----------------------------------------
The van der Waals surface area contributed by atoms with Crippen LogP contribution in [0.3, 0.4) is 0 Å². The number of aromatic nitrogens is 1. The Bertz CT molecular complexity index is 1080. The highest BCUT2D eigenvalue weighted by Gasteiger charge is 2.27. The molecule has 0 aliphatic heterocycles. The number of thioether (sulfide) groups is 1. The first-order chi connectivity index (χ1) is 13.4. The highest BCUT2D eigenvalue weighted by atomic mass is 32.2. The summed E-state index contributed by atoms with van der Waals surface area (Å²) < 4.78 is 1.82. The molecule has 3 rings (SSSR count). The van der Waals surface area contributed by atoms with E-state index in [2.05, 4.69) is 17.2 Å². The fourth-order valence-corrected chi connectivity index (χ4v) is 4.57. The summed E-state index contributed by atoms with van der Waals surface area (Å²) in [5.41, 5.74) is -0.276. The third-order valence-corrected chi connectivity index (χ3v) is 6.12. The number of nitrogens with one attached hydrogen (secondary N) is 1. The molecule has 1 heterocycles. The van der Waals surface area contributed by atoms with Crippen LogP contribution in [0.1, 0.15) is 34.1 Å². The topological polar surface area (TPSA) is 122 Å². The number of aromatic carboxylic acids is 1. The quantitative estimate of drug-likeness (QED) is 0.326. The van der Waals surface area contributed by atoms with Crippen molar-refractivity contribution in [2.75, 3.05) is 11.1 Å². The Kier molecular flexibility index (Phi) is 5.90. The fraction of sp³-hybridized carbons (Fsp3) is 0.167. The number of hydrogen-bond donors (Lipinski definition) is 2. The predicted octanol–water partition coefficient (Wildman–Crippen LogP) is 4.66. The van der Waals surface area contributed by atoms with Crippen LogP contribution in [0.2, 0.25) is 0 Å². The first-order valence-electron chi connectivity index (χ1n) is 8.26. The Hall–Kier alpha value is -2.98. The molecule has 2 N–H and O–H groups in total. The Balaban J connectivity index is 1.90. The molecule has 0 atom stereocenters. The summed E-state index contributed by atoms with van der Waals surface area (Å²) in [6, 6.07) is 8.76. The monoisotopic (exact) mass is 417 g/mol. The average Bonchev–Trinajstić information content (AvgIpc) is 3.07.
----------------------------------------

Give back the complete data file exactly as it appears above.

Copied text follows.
The van der Waals surface area contributed by atoms with Crippen LogP contribution in [0.3, 0.4) is 0 Å². The number of aromatic nitrogens is 1. The Bertz CT molecular complexity index is 1080. The highest BCUT2D eigenvalue weighted by Gasteiger charge is 2.27. The molecule has 0 aliphatic heterocycles. The number of thioether (sulfide) groups is 1. The first-order chi connectivity index (χ1) is 13.4. The highest BCUT2D eigenvalue weighted by atomic mass is 32.2. The summed E-state index contributed by atoms with van der Waals surface area (Å²) < 4.78 is 1.82. The molecule has 3 rings (SSSR count). The van der Waals surface area contributed by atoms with E-state index in [2.05, 4.69) is 17.2 Å². The fourth-order valence-corrected chi connectivity index (χ4v) is 4.57. The summed E-state index contributed by atoms with van der Waals surface area (Å²) in [5.41, 5.74) is -0.276. The third-order valence-corrected chi connectivity index (χ3v) is 6.12. The number of nitrogens with one attached hydrogen (secondary N) is 1. The molecule has 1 heterocycles. The van der Waals surface area contributed by atoms with Crippen LogP contribution in [0.1, 0.15) is 34.1 Å². The topological polar surface area (TPSA) is 122 Å². The number of aromatic carboxylic acids is 1. The quantitative estimate of drug-likeness (QED) is 0.326. The van der Waals surface area contributed by atoms with Crippen molar-refractivity contribution in [2.75, 3.05) is 11.1 Å². The Kier molecular flexibility index (Phi) is 5.90. The fraction of sp³-hybridized carbons (Fsp3) is 0.167. The number of hydrogen-bond donors (Lipinski definition) is 2. The predicted octanol–water partition coefficient (Wildman–Crippen LogP) is 4.66. The van der Waals surface area contributed by atoms with Crippen LogP contribution in [0.2, 0.25) is 0 Å². The first-order valence-electron chi connectivity index (χ1n) is 8.26. The Hall–Kier alpha value is -2.98. The molecule has 2 N–H and O–H groups in total. The Balaban J connectivity index is 1.90. The molecule has 0 atom stereocenters. The summed E-state index contributed by atoms with van der Waals surface area (Å²) in [6, 6.07) is 8.76. The monoisotopic (exact) mass is 417 g/mol. The average Bonchev–Trinajstić information content (AvgIpc) is 3.07.